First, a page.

A sky filled with color

The D River Wayside in Lincoln City was bursting with color on Saturday, Oct. 6, as the 40th annual Fall Kite Festival got underway. Weather wasn’t quite as favorable on Sunday, but organizers said those attending the event that day had a fun time nonetheless. (Courtesy photo)

Four decades of fun

The sky was filled with color at the D River Wayside in Lincoln City on Saturday, Oct. 6, as the 40th annual Fall Kite Festival got off the ground.

“We had a sunny, great day on Saturday,” said Eric Johnson with Explore Lincoln City, the city organization that puts on the event. “It was just picture perfect. It was beautiful, the wind conditions were perfect.”

Sunday, on the other hand, was not quite as favorable in terms of weather — skies were overcast and the wind wasn’t cooperating. “It was night and day,” Johnson said of the contrast between the two days of the festival. However, that didn’t seem to stop those who attended on Sunday from having a good time. “It was still good on Sunday,” he said. “We had the stunt fliers out doing their thing. Unfortunately there wasn’t enough wind to get any of the big show kites up, but it was fun. The big show kite fliers came out into the audience and were signing autographs and talking with people, so we made the most of it.”

Although it’s difficult to get an exact count of people attending a festival like this, organizers did track the number of folks who stopped by the information booth. “About 1,500 kids came up and did our kid’s passport,” said Johnson. “A bunch of families from Portland and Salem came out. There was the issue of whether it was going to rain on Saturday … but people took their chances, came on out and they had a great time. It was really good.”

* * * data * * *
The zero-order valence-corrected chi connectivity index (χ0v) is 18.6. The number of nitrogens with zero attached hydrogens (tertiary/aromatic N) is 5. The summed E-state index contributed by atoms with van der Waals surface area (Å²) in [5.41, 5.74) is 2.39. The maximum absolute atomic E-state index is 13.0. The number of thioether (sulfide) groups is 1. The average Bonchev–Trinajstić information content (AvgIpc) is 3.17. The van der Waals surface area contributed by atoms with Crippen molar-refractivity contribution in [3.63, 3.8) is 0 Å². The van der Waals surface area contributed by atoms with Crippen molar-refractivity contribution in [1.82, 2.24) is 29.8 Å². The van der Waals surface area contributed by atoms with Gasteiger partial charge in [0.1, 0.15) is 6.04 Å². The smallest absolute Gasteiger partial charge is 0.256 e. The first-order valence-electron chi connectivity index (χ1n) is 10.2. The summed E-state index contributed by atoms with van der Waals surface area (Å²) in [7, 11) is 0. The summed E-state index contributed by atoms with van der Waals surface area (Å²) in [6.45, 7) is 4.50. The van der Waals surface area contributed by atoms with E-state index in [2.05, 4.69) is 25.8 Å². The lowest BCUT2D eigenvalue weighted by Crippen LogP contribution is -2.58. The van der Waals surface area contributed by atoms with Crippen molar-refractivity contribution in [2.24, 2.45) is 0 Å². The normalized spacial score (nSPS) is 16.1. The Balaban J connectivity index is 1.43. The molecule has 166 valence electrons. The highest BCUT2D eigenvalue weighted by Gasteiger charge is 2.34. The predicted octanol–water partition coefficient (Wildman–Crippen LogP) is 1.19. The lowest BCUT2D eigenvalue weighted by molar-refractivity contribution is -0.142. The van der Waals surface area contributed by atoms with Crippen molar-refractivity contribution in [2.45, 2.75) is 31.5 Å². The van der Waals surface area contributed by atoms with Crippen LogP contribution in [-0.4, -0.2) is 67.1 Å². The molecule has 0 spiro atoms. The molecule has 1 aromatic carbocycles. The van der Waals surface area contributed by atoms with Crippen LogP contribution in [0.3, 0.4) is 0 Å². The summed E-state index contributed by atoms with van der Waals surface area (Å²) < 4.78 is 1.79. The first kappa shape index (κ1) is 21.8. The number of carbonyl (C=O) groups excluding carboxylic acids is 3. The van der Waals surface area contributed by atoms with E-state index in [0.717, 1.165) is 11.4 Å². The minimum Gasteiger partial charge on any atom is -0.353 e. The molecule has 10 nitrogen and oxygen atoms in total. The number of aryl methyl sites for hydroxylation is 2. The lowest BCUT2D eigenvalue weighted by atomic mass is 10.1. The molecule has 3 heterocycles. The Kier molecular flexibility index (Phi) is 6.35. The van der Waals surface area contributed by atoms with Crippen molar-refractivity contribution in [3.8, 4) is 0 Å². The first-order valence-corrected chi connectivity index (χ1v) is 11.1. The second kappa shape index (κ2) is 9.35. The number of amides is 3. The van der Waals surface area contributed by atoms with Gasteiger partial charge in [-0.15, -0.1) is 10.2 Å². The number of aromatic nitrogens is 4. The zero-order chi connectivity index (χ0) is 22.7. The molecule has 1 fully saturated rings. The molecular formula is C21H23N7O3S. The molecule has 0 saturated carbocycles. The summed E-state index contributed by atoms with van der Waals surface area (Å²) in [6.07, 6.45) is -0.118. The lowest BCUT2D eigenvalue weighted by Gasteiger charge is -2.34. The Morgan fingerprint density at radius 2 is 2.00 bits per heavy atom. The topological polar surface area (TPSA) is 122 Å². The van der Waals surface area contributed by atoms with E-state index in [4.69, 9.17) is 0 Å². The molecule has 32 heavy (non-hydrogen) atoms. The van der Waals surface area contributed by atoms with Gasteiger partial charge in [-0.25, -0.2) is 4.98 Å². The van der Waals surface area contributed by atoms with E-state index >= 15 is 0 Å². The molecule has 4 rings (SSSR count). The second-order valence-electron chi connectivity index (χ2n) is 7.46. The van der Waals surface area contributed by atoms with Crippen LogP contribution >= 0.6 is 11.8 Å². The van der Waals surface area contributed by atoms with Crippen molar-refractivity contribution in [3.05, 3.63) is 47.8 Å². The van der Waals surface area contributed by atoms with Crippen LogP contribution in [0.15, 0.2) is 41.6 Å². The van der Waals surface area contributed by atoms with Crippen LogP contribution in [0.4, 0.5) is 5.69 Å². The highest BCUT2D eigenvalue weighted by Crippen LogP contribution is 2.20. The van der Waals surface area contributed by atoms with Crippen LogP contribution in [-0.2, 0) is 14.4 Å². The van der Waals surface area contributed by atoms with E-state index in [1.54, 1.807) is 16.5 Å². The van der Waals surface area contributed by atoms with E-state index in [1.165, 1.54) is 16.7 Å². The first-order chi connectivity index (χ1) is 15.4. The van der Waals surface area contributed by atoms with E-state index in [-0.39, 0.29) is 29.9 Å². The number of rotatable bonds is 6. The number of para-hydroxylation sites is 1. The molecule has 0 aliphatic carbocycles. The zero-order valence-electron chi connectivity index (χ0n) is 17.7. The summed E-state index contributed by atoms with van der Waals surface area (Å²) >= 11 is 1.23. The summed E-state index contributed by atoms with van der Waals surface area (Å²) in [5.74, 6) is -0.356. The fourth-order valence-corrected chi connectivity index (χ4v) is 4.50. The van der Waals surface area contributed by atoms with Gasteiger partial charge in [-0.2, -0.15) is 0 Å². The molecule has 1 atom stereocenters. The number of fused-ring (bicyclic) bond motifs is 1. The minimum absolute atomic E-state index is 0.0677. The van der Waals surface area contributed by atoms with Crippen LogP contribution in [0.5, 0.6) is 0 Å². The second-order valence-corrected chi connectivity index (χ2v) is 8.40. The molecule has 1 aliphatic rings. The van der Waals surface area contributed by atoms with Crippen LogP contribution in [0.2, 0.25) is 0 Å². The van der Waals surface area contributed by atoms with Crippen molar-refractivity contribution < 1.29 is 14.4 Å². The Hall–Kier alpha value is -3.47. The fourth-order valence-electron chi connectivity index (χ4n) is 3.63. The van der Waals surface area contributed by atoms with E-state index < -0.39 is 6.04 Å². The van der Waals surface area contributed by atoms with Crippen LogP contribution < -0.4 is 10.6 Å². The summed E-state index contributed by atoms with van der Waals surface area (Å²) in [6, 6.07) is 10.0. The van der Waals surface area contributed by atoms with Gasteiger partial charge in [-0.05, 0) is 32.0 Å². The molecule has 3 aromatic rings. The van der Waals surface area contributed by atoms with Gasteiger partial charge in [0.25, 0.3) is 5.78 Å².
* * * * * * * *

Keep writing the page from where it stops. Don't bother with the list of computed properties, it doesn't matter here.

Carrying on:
In addition to watching the kites, there were opportunities for people to get involved. There was a kite-making booth for young people, sponsored by Family Promise of Lincoln County, and children and families also took part in an event called “The Running of the Bols.”

Johnson described the bols as doughnut-shaped kites. “You’re basically strapped to these doughnut kites, and you have to race to the finish against the wind. We usually do four or five heats, so I’d say maybe 60 to 80 people. We supply the doughnut kites — the city actually purchased them — and it’s a lot of fun. The kids get a kick out of it, the parents get a kick out of it and the spectators get a kick out of it.”

As usual, the festival included big show kites and professional kite fliers from the Pacific Northwest and Canada. Stunt fliers demonstrated their aerial techniques with kites dancing on the wind, performing a routine set to music. There was also new addition this year, the Oregon Mermaids, who had a booth set up at the festival. People had an opportunity to take a “selfie” with a mermaid and learn tips about caring for the environment. “This group teaches kids about ocean conservation,” said Johnson.

Over the years, the Fall Kite Festival has become one of Lincoln City’s signature events. “It was started 40 years ago by a local group of kite fliers — some of them are still involved today,” said Johnson. “They started as a way to get folks to come to Lincoln City in the off season.

“Lincoln City historically has been known as a great place to fly a kite,” he added. “Just given our geography, our location on the Oregon coast, we’ve always had great winds for kite flying, so a group of local kite fliers came up with the idea of doing a festival in the fall to get people, and 40 years later it’s been doing wonderful. And since then, we also have the Summer Kite Festival.”


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